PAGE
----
- Makoto Nirei, 2004. "Lumpy Investment, Sectoral Propagation, and Business Cycles," Computing in Economics and Finance 2004 330, Society for Computational Economics.
- E13 - Macroeconomics and Monetary Economics - - General Aggregative Models - - - Neoclassical
- E22 - Macroeconomics and Monetary Economics - - Consumption, Saving, Production, Employment, and Investment - - - Capital; Investment; Capacity
- E32 - Macroeconomics and Monetary Economics - - Prices, Business Fluctuations, and Cycles - - - Business Fluctuations; Cycles
This paper has been announced in the following NEP Reports:
Please report citation or reference errors to , or , if you are the registered author of the cited work, log in to your RePEc Author Service profile, click on "citations" and make appropriate adjustments.:
- Julia K. Thomas, .
"Is Lumpy Investment Relevant for the Business Cycle?,"
GSIA Working Papers
1998-E250, Carnegie Mellon University, Tepper School of Business.
- Julia K. Thomas, 2002. "Is Lumpy Investment Relevant for the Business Cycle?," Journal of Political Economy, University of Chicago Press, vol. 110(3), pages 508-534, June.
- Julia K. Thomas, 2002. "Is lumpy investment relevant for the business cycle?," Staff Report 302, Federal Reserve Bank of Minneapolis.
- Horvath, Michael, 2000. "Sectoral shocks and aggregate fluctuations," Journal of Monetary Economics, Elsevier, vol. 45(1), pages 69-106, February.
- Xavier Gabaix, 2009.
"The Granular Origins of Aggregate Fluctuations,"
NBER Working Papers
15286, National Bureau of Economic Research, Inc.
- Julio J. Rotemberg & Michael Woodford, 1993. "Dynamic General Equilibrium Models with Imperfectly Competitive Product Markets," NBER Working Papers 4502, National Bureau of Economic Research, Inc.
- Vives, X., 1988.
"Nash Equilibrium With Strategic Complementarities,"
UFAE and IAE Working Papers
107-88, Unitat de Fonaments de l'Anàlisi Econòmica (UAB) and Institut d'Anàlisi Econòmica (CSIC).
- Caplin, Andrew S & Spulber, Daniel F, 1987.
"Menu Costs and the Neutrality of Money,"
The Quarterly Journal of Economics,
MIT Press, vol. 102(4), pages 703-25, November.
- Dixit, Avinash K & Stiglitz, Joseph E, 1975.
"Monopolistic Competition and Optimum Product Diversity,"
The Warwick Economics Research Paper Series (TWERPS)
64, University of Warwick, Department of Economics.
- Dixit, Avinash K & Stiglitz, Joseph E, 1977. "Monopolistic Competition and Optimum Product Diversity," American Economic Review, American Economic Association, vol. 67(3), pages 297-308, June.
- Caballero, R.J. & Engel, E.M.R.A., 1990.
"Dynamic (S,S) Economies,"
1990_44, Columbia University, Department of Economics.
- Selover David D. & Jensen Roderick V. & Kroll John, 2003. "Industrial Sector Mode-Locking and Business Cycle Formation," Studies in Nonlinear Dynamics & Econometrics, De Gruyter, vol. 7(3), pages 1-39, October.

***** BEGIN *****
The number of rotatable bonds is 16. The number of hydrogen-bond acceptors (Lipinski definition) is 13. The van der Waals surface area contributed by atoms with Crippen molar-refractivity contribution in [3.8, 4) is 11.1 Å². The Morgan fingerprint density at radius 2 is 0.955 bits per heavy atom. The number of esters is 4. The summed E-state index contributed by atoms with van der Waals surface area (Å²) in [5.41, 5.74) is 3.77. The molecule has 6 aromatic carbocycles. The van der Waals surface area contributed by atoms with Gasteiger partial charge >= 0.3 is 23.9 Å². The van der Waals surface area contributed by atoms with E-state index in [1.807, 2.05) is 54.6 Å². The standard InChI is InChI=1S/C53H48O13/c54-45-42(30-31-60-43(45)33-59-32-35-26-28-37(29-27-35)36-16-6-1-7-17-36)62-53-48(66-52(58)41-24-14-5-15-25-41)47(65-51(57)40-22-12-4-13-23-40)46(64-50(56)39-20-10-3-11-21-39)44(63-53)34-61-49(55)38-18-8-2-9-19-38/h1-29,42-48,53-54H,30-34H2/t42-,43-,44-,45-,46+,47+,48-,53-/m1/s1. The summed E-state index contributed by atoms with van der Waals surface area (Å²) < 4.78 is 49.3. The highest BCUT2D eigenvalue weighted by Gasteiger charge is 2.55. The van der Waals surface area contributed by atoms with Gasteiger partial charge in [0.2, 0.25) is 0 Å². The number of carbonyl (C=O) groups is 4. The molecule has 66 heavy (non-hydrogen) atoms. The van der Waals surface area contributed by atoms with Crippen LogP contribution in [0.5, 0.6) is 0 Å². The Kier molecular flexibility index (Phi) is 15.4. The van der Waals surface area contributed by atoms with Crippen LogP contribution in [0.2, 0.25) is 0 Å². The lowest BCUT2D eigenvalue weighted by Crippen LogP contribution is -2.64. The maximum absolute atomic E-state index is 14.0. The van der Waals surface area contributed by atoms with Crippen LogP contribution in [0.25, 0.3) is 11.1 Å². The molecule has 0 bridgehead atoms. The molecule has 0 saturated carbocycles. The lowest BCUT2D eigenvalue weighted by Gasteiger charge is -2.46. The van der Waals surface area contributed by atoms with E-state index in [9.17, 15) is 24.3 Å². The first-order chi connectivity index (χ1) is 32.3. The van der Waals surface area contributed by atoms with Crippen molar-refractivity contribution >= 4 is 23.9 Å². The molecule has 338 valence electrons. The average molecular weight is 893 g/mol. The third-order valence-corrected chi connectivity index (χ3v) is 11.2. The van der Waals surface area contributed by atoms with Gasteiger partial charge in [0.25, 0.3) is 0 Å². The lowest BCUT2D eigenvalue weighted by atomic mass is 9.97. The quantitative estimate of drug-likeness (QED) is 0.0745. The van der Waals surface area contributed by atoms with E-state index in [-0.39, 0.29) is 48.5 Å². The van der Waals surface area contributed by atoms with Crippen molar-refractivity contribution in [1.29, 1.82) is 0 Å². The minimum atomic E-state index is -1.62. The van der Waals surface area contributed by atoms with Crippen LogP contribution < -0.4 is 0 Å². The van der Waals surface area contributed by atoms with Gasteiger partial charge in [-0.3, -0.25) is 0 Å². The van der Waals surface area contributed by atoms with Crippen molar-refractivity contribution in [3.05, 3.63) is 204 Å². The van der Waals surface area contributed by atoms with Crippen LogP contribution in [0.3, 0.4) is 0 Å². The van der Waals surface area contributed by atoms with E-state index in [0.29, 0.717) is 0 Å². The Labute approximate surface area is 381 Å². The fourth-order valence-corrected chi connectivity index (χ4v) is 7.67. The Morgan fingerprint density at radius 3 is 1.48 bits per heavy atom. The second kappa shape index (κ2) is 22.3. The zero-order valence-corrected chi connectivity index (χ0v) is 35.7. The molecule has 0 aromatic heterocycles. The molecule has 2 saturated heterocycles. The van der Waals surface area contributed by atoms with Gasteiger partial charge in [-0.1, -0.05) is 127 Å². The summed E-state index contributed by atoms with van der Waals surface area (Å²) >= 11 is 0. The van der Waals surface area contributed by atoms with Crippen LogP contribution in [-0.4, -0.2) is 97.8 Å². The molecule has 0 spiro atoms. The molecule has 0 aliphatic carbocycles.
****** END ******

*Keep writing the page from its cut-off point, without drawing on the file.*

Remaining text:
- Shleifer, Andrei, 1986.
3451303, Harvard University Department of Economics.
- Nirei, Makoto, 2006. "Threshold behavior and aggregate fluctuation," Journal of Economic Theory, Elsevier, vol. 127(1), pages 309-322, March.
- Mark Doms & Timothy Dunne, 1994.
"Capital Adjustment Patterns in Manufacturing Plants,"
94-11, Center for Economic Studies, U.S. Census Bureau.
- Mark E. Doms & Timothy Dunne, 1998. "Capital Adjustment Patterns in Manufacturing Plants," Review of Economic Dynamics, Elsevier for the Society for Economic Dynamics, vol. 1(2), pages 409-429, April.
- Yoshikawa, Hiroshi & Ohtake, Fumio, 1987. "Postwar business cycles in Japan: A quest for the right explanation," Journal of the Japanese and International Economies, Elsevier, vol. 1(4), pages 373-407, December.
- Dupor, Bill, 1999. "Aggregation and irrelevance in multi-sector models," Journal of Monetary Economics, Elsevier, vol. 43(2), pages 391-409, April.
- Long, John B, Jr & Plosser, Charles I, 1983. "Real Business Cycles," Journal of Political Economy, University of Chicago Press, vol. 91(1), pages 39-69, February.
- Peter Bak & Kan Chen & Jose Scheinkman & Michael Woodford, 1992.
"Aggregate Fluctuations from Independent Sectoral Shocks: Self-Organized Criticality in a Model of Production and Inventory Dynamics,"
NBER Working Papers
4241, National Bureau of Economic Research, Inc.
- Bak, Per & Chen, Kan & Scheinkman, Jose & Woodford, Michael, 1993. "Aggregate fluctuations from independent sectoral shocks: self-organized criticality in a model of production and inventory dynamics," Ricerche Economiche, Elsevier, vol. 47(1), pages 3-30, March.
- Eric J. Bartelsman & Wayne Gray, 1996. "The NBER Manufacturing Productivity Database," NBER Technical Working Papers 0205, National Bureau of Economic Research, Inc.
- Lawrence J. Cristiano & Terry J. Fitzgerald, 1998. "The business cycle: it's still a puzzle," Economic Perspectives, Federal Reserve Bank of Chicago, issue Q IV, pages 56-83.
For technical questions regarding this item, or to correct its authors, title, abstract, bibliographic or download information, contact: (Christian Zimmermann).
If references are entirely missing, you can add them using this form.